In Ephesians 3:15, the Apostle Paul identifies the One to whom he is praying – [The Father] from whom every family in heaven and on earth is named.My name is Eva Maureen Dubert Burkholder. I was named after my aunt. While Aunt E got the shortened form, I never had a nick name. Eva means “life or giver of life” in Hebrew. Maureen came because my mother chose names that started with “Ma” after her name, Marjorie. I didn’t appreciate the depth of my name until I gave birth to my first son. My name also helps me appreciate my God who is a life-giver and who has given me both life here on earth but also eternal life.
In grade school, my two closest friends and I created code names for everyone in our class so we could talk about them and pass notes that no one understood. (What a silly schoolgirl thing to do!) My name, for the record, was Jelly Bean. And you know, I cannot even remember why I got that name even though we did have some sort of strategy. In French class, I had to choose a name, so I chose Renee, just because I liked the sound of it. In college, my weird and delightful senior roommates coined a way to abbreviate our names, thus I became Eu Da (pronounced “ooda”). And after pledging to love and cherish my husband, I took on a new last name as well as some endearing names. Oh, the evolution of names in one’s lifetime!
Isaiah 49:1b says The Lord called me from the womb; from the body of my mother he named me (NASB). God felt names were so important that he gave Adam the task of giving every creature a name. This became their identity, the description of who they were. Without a name, we are nobodies, not acknowledged. Knowing someone’s name means we know who they are. My Australian friends find it troublesome when we Americans talk about someone who is present in the room using the third person. “She’s (standing right next to me) really happy that our son called today.” Aussies find this very rude. Why would you not use the person’s name, “Jane is really happy”….? Using just a pronoun is dehumanizing.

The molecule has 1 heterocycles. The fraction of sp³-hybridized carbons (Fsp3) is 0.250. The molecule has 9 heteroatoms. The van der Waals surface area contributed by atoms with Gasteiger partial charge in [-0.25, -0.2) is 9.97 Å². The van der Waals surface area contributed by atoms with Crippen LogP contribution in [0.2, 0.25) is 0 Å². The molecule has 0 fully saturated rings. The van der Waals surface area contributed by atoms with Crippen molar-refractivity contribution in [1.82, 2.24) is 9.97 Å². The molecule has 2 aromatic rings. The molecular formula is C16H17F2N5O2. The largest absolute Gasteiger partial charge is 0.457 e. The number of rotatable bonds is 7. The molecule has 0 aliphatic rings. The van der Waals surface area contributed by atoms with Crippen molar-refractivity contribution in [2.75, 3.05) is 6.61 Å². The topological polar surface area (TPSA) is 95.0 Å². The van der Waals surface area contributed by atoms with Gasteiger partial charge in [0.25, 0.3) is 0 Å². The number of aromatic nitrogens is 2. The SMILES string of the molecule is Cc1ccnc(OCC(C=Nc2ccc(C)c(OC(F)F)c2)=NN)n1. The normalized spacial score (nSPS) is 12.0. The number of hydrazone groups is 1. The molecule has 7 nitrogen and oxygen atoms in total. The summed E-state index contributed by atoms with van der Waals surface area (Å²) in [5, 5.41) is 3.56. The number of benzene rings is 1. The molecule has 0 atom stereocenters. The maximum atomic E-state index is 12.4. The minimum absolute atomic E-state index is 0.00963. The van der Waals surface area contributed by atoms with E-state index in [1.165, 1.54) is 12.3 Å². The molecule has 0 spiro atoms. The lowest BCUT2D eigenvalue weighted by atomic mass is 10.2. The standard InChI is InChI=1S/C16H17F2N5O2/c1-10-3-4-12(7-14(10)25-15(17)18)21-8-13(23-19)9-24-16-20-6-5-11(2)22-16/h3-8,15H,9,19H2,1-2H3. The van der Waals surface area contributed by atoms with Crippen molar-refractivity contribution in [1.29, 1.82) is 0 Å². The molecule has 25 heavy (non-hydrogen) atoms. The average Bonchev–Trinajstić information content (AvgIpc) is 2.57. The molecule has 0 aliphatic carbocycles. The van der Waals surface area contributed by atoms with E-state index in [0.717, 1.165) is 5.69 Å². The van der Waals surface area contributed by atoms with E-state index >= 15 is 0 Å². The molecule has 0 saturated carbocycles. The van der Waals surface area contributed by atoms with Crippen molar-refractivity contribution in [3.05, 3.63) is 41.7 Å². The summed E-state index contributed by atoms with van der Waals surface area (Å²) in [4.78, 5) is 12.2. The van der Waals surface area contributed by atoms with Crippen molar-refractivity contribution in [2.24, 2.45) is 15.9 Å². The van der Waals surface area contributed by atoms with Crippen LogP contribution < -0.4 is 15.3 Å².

We have several examples in Scripture of God renaming his children. Abram became “Abraham” (Gen 17:5), Sarai became “Sarah” (Gen 17:15), Jacob became “Israel” (Gen 32:28), Simon became “Peter” (Matt 16:18). God even named his Son “Jesus” (Matt 1:21). When we learn the meaning of these new names, we see that they were pictures of the people God intended they would become.
While I have had many names and code names, the one most precious to me is the name God gave me. After a time of emotional struggle, God named me “Hephzibah” from Isaiah 62:4. No longer will they call you Deserted, or name your land Desolate. But you will be called Hephzibah, and your land Beulah; for the Lord will take delight in you, and your land will be married. I hesitate to share this very personal experience because Hephzibah has been the brunt of many Christian jokes, but it is very special to me. Hephzibah means “my delight is in her”. “Delight” for short. (By the way, Naomi, Jewel and Eden also mean “delight”.) This naming came at a time when I did not feel delighted in, but God reassured me that this was the way sees me, the way he made me to be, the one I will become.
It is also very comforting and intimate to me to know that God not only names me but he calls me by my name. Isaiah 43:1 But now, thus says the Lord, who created you, O Jacob, And He who formed you, O Israel: “Fear not, for I have redeemed you; I have called you by your name; You are Mine. (NKJV) In those times when I am struggling to know who I am or if I am worth anything, God calls me “My delight” and I stand tall and stop trying to get others to tell me how delightful I am.
Recently, my dear friend Lori stepped into the presence of Jesus. How sweet that moment must have been when she heard her Savior call her name – out loud – to actually hear it! “Lori, my sweet one, you are whole again!”
What name has God given you? What picture does it paint of who God wants you to be? What will your Savior call you when you step into his presence?
Life is not a matter of creating a special name for ourselves, but of uncovering the name we have always had. – Richard Rohr
My God to whom I pray, You are the One who has named everyone, including me. You see everyone. You know who we are and will become. You are our source, our origin. You give us our meaning and our identity. Thank you for naming us and calling us by our name.